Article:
Coman Arctic Ltd.

Iqaluit, Northwest Territories

For more than twenty years, Fred Coman has been providing office and warehouse leasing, cartage, moving, and janitorial services in Iqaluit and the Baffin Island region. He recently opened an art gallery called Coman Arctic Galleries Ltd., which serves tourists and the local community.
Fred is sole owner of his companies, but his brother Mickey handles the accounting, some of the art purchases, and hiring the janitorial staff. Fred built his business up slowly without government assistance. He attributes his success to making business decisions carefully and thoughtfully while taking advantage of opportunities, once he feels comfortable with them. Fred has established a solid reputation in the community for friendly, reliable service at a reasonable price. He is active in local politics and a strong supporter of local community activities. The details of his early years are set out in the following section.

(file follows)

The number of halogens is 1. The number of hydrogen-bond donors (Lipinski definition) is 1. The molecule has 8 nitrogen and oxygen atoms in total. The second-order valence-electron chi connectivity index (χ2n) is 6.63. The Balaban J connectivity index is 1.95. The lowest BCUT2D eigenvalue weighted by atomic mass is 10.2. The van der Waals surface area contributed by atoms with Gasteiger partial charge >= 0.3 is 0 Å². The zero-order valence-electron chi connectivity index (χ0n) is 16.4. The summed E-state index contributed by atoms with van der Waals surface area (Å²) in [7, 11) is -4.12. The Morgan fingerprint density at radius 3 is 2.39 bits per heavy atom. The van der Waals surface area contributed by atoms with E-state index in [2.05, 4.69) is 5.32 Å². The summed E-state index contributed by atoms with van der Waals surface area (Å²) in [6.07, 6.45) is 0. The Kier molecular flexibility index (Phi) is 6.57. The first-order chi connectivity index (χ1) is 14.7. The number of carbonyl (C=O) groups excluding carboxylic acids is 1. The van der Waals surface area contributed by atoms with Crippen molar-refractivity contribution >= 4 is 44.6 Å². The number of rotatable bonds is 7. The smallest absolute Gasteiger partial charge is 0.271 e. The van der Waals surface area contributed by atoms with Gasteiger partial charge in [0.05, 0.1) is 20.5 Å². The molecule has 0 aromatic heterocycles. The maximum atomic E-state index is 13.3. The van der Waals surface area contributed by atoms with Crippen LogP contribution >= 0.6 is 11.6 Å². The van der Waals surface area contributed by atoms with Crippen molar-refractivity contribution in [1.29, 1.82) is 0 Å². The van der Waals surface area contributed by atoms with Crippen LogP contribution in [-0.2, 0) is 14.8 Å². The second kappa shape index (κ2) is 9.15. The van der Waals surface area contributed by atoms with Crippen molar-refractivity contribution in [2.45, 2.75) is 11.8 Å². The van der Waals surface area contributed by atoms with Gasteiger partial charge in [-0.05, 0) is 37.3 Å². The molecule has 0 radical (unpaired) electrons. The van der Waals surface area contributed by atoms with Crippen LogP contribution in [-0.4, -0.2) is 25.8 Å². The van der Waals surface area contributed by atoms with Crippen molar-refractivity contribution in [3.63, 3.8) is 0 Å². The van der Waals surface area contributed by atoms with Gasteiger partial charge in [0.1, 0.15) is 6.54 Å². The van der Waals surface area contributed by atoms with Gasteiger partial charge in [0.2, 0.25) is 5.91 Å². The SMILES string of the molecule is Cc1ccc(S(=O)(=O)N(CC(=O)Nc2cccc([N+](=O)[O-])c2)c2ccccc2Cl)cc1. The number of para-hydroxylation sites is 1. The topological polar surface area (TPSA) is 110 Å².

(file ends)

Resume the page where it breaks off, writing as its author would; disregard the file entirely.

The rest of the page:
Fred lives with his wife and two children in Iqaluit. He received a grade 8 education in Kirkland Lake, a small town in northern Ontario, before moving to Iqaluit in 1961. After getting out of the airforce, he was offered a job with a company that handled refueling of European flights. In 1963, he was hired by the Department of Indian Affairs and Northern Development as a foreman for road maintenance and water, garbage, and sewage service.


He recalls, "I convinced them that I could do it, so they agreed to try me for one year. They started me at $1.81 an hour and I worked my way up to $2.10 an hour. At the end of the year they put me on full salary at $4.25 an hour."
Fred continued in that position for eight years, including five years after the work was taken over by a private contractor. In 1968, Fred bought an old movie theatre and ran it in the evenings after work. He went on his own in February 1970. He recalls, "I ran the theatre and started a janitorial service; then I brought three trucks up from the south. Next I bought out the existing moving company for about $2,500. We handle the whole Baffin region and some of the central Arctic."
With the advent of television, the movie theatre had to be shut down. It closed in the mid-1970s when revenues could not cover expenses. Coman Arctic Ltd. is federally incorporated. The main focus of the business for the following years remained the janitorial and local cartage services and the moving business.